Hanneman has been placed on administrative leave, as is policy, pending the ongoing investigation. The Minneapolis Police Officers Federation released a statement, reading in part, “Officers were obviously prepared for a very dangerous and high-risk situation. During the event, as shown in the body-camera footage, Officer Hanneman quickly encountered Mr. Locke who was armed with a handgun and made the decision to use deadly force.”
“No officer goes into a dangerous setting like this wanting to use a weapon. That decision was not taken lightly, and the impact of the use of deadly force will affect these officers, their families, and the family of Mr. Locke for the rest of their lives,” it continued.
Two types of warrants were issued
At a news conference the day after the shooting, interim Police Chief Amelia Huffman said, “Both a no-knock and a knock search warrant were obtained for those locations so that the SWAT team could assess the circumstances and make the best possible decision about entry.”
Speed’s brother along with his brother’s girlfriend were also present when the warrant was executed, according to court documents.
Two other people were listed as being detained that morning at that address by a Minneapolis incident detail report.
Police also executed warrants at another apartment in the same complex, where prosecutors said he was listed as a resident, but they said Speed was not there at the time. However, police seized a black hat and duffle bag that prosecutors said matched those seen the night of the killing. Speed’s friend was associated with apartment 1403, prosecutors allege, but someone else was there when officers executed the warrant, according to court documents, and a “large amount of marijuana” was seized.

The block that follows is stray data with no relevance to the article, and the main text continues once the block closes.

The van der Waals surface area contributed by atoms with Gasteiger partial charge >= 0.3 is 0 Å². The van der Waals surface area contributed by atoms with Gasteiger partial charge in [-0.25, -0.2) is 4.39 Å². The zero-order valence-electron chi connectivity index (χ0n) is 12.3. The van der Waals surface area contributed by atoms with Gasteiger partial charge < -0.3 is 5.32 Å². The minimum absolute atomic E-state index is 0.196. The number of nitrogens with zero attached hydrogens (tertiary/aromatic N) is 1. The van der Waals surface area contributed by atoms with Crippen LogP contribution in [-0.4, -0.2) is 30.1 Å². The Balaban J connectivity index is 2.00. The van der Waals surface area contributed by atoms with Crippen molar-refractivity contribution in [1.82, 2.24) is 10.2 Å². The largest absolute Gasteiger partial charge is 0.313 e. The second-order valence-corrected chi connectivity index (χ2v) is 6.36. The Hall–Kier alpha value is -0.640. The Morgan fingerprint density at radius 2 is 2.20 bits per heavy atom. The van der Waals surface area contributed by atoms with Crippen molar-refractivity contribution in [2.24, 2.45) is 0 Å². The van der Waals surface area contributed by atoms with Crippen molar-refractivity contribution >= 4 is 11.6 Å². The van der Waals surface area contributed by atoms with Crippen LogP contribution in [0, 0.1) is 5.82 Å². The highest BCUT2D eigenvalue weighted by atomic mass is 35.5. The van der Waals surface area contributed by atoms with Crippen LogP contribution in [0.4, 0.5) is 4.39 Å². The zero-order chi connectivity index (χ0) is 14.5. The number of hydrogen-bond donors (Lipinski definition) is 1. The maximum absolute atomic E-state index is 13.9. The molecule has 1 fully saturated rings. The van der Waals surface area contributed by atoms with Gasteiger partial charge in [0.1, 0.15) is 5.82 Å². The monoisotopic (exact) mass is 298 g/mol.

Officers eventually located Speed in Winona, Minnesota, about 100 miles southeast of Minneapolis. He was arrested with a loaded gun, and in what appeared to be the same black jacket worn by the person shown in the videos from the scene when Elder was shot, according to prosecutors. Speed attempted to flee, but was arrested, according to the document.
Speed was expected to make his initial court appearance at the Ramsey County Juvenile and Family Justice Center on Tuesday afternoon.
Another day of protests
In Minneapolis, hundreds of people marched downtown on Tuesday night to protest last week’s fatal shooting.
Protestors could be heard chanting slogans calling for police accountability and shouting, “What’s his name? Amir Locke! Say his name. Amir Locke!”
Organizers spoke to the crowd through a sound system in a vehicle and invoked the names of other Black men from the area who were killed by police: George Floyd and Philando Castile. They pledged to return Wednesday as the march ended.
In neighboring St. Paul, demonstrators marched to the state capitol.
Earlier on Tuesday, hundreds of Twin Cities students walked out of class in protest of no-knock warrants, calling for justice for Locke.
“It shows we’re not just little kids. If we know we can make a change, we’re more than happy to do it,” high school senior Nevaeh Wiley told CNN affiliate WCCO. “It is truly traumatizing to know I have brothers, uncles, friends that could have their lives taken in a matter of seconds.”